Rubio has said he’s not interested in running for vice president “right now or maybe ever.” Yet over the past two months, he’s spoken out repeatedly on his vision for U.S. foreign policy, traveled to Guantanamo Bay, and begun work on a GOP alternative to the DREAM Act.
And just in time to capitalize on his leap onto the national stage, Rubio will be the subject of not one but two books, both due out June 19. One, The Rise of Marco Rubio, is by Washington Post reporter Manuel Roig-Franzia and traces the senator’s ascent from the “caustic political landscape of South Florida to national prominence.”In a galley copy obtained by The Fiscal Times, Roig-Franzia identifies what he calls the “Rubio paradox.” When it comes to his ability to “make Latinos happy … is he one of them or not one of them? A child of exiles or of immigrants? Or both? An answer to Republican hopes to attract Latino votes, or a liability?”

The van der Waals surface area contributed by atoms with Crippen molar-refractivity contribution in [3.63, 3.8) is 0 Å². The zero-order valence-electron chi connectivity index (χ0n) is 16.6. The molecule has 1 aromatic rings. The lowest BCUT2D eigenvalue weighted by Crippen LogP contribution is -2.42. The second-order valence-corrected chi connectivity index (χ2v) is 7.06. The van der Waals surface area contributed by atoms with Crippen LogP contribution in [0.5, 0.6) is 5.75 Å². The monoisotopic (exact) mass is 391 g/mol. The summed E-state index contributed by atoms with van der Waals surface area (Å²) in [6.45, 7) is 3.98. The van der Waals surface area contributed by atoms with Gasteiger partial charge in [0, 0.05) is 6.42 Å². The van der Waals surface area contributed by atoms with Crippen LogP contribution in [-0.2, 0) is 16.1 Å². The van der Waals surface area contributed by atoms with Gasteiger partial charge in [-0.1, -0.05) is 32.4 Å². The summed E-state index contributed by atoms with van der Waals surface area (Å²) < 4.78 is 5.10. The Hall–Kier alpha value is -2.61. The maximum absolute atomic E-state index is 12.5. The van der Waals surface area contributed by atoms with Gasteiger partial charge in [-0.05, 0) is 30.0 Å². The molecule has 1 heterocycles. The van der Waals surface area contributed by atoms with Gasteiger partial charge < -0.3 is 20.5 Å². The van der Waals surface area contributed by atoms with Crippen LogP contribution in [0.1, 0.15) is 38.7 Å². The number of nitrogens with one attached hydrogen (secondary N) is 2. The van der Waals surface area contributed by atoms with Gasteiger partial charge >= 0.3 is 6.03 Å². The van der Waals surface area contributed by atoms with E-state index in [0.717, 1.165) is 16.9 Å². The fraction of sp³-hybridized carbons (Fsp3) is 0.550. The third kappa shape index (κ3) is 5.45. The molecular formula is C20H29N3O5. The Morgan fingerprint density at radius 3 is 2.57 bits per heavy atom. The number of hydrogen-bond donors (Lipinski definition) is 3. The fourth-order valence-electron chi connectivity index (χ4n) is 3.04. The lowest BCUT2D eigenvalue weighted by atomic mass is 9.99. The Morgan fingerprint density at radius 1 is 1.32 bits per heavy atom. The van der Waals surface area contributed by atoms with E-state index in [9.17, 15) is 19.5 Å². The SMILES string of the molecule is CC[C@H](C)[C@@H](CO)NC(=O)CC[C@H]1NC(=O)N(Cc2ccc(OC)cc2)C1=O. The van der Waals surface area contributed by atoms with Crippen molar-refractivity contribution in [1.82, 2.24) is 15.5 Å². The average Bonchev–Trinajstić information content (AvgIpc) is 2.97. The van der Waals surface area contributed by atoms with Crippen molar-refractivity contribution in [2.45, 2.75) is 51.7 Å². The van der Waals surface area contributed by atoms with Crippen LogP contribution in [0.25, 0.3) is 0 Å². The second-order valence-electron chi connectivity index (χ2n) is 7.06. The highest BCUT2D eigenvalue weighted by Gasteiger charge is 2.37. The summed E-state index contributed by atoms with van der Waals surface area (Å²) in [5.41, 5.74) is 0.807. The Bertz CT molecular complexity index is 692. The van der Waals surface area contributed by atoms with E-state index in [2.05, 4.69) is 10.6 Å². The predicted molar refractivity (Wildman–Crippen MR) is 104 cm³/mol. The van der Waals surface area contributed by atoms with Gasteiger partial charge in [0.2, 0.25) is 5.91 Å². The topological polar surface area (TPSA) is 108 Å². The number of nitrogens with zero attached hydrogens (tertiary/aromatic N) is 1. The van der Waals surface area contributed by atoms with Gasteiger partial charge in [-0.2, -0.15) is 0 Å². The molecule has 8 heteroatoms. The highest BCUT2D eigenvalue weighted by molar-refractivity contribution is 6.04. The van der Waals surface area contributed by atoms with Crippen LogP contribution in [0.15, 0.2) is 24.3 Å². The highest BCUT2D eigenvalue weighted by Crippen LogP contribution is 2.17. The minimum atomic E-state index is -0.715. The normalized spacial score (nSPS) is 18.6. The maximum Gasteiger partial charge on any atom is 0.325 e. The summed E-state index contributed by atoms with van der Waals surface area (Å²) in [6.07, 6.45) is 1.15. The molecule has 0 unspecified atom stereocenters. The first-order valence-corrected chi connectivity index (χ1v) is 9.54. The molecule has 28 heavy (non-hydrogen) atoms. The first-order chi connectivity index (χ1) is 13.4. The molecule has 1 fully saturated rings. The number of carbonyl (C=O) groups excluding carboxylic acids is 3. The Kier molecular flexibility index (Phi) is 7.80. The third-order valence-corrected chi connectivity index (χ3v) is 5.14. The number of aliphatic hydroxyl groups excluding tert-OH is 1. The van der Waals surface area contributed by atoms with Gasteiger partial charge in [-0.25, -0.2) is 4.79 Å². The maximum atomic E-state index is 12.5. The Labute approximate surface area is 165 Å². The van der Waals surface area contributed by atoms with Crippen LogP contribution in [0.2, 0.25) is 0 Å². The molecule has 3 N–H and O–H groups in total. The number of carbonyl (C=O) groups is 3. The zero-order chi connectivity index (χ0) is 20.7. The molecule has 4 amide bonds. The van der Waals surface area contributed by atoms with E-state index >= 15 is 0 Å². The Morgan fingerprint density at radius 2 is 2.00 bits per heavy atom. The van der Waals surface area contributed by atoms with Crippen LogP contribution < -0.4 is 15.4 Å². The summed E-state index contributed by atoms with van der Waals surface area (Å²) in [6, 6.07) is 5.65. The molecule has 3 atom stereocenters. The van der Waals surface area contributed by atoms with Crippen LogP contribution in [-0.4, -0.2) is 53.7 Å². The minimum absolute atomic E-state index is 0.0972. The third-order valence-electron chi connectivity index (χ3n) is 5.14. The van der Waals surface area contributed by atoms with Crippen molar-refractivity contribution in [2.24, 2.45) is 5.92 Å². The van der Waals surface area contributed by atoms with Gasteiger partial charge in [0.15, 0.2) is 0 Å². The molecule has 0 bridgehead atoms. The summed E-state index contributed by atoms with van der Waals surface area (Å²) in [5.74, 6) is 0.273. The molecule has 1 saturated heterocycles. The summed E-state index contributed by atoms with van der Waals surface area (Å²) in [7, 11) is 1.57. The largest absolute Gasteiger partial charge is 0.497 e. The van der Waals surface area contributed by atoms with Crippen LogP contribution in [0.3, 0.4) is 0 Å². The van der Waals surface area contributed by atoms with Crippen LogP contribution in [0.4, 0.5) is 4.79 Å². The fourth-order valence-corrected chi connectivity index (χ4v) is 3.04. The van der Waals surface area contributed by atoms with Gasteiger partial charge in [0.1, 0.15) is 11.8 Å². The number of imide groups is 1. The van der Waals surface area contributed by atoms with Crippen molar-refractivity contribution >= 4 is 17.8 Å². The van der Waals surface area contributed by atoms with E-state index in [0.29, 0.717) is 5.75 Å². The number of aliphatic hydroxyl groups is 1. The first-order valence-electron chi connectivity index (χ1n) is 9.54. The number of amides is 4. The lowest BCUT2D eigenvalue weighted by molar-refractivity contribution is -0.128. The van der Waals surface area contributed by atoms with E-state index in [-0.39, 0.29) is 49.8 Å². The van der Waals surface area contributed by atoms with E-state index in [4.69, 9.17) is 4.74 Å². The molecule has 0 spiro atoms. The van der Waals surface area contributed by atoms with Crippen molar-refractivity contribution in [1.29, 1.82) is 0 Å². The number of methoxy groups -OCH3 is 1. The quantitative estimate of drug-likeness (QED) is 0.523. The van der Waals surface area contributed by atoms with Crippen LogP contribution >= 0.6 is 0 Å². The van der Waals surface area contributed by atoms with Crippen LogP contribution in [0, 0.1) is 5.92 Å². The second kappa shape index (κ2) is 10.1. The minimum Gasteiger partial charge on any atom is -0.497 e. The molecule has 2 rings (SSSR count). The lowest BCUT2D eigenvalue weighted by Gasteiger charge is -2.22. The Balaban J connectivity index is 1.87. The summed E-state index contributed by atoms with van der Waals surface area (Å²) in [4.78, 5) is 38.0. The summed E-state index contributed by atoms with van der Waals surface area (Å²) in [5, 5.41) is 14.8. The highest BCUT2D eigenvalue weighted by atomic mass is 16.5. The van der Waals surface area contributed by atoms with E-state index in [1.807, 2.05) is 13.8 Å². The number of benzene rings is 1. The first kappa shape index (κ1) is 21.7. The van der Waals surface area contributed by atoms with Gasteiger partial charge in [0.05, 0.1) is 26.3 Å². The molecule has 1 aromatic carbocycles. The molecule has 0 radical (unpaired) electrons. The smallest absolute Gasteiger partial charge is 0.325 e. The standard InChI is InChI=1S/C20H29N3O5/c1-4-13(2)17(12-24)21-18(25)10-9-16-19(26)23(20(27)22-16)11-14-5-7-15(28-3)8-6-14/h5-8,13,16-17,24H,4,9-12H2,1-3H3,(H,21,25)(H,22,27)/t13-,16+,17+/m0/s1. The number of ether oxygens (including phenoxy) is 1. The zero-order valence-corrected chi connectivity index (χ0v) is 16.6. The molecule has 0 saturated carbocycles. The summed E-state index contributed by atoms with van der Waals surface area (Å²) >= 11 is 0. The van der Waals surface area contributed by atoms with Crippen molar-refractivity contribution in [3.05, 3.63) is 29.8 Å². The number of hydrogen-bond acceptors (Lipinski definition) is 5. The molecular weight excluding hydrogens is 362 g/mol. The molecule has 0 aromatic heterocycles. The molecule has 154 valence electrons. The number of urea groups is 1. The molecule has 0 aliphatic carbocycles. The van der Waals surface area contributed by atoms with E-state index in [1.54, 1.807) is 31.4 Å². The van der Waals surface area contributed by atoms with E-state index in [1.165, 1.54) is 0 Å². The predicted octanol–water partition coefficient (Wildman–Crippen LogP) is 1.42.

The other book out in mid-June is Rubio’s autobiography, An American Son, which Rubio will be pushing on a combination book tour-campaign swing through Florida, as well as through North Carolina and Virginia, critical battlegrounds in this fall’s election. The book will apparently reveal Rubio’s father’s role in trying to overthrow Dominican dictator Rafael Trujillo as well as Rubio’s Mormon years.